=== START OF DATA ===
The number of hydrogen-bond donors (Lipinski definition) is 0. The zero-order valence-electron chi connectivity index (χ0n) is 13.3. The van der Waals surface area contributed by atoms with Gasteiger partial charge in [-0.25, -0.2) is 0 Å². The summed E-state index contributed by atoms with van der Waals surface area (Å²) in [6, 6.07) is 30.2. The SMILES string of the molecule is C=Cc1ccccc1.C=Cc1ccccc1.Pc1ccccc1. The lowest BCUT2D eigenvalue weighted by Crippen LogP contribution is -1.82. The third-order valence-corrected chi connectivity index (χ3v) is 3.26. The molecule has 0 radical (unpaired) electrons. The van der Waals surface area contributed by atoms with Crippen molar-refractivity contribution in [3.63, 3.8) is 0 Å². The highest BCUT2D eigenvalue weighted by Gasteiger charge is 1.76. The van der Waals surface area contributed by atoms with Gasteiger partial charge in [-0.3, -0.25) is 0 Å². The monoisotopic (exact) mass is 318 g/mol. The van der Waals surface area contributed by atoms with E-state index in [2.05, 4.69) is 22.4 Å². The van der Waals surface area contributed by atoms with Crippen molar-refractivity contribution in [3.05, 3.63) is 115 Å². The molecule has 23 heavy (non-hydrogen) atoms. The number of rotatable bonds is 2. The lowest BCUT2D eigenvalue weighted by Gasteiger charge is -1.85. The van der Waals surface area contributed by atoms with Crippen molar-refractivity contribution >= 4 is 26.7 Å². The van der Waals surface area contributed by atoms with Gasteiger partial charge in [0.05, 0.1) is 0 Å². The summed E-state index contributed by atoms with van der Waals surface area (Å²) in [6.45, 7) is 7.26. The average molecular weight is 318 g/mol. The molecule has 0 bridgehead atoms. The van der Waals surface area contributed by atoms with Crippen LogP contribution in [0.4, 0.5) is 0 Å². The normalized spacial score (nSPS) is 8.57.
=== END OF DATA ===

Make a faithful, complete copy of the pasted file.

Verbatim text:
The number of hydrogen-bond donors (Lipinski definition) is 0. The zero-order valence-electron chi connectivity index (χ0n) is 13.3. The van der Waals surface area contributed by atoms with Gasteiger partial charge in [-0.25, -0.2) is 0 Å². The summed E-state index contributed by atoms with van der Waals surface area (Å²) in [6, 6.07) is 30.2. The SMILES string of the molecule is C=Cc1ccccc1.C=Cc1ccccc1.Pc1ccccc1. The lowest BCUT2D eigenvalue weighted by Crippen LogP contribution is -1.82. The third-order valence-corrected chi connectivity index (χ3v) is 3.26. The molecule has 0 radical (unpaired) electrons. The van der Waals surface area contributed by atoms with Crippen molar-refractivity contribution in [3.63, 3.8) is 0 Å². The highest BCUT2D eigenvalue weighted by Gasteiger charge is 1.76. The van der Waals surface area contributed by atoms with Gasteiger partial charge in [-0.3, -0.25) is 0 Å². The monoisotopic (exact) mass is 318 g/mol. The van der Waals surface area contributed by atoms with E-state index in [2.05, 4.69) is 22.4 Å². The van der Waals surface area contributed by atoms with Crippen molar-refractivity contribution in [3.05, 3.63) is 115 Å². The molecule has 23 heavy (non-hydrogen) atoms. The number of rotatable bonds is 2. The lowest BCUT2D eigenvalue weighted by Gasteiger charge is -1.85. The van der Waals surface area contributed by atoms with Crippen molar-refractivity contribution >= 4 is 26.7 Å². The van der Waals surface area contributed by atoms with Gasteiger partial charge in [0.05, 0.1) is 0 Å². The summed E-state index contributed by atoms with van der Waals surface area (Å²) in [6.45, 7) is 7.26. The average molecular weight is 318 g/mol. The molecule has 0 bridgehead atoms. The van der Waals surface area contributed by atoms with Crippen LogP contribution in [0.4, 0.5) is 0 Å². The normalized spacial score (nSPS) is 8.57.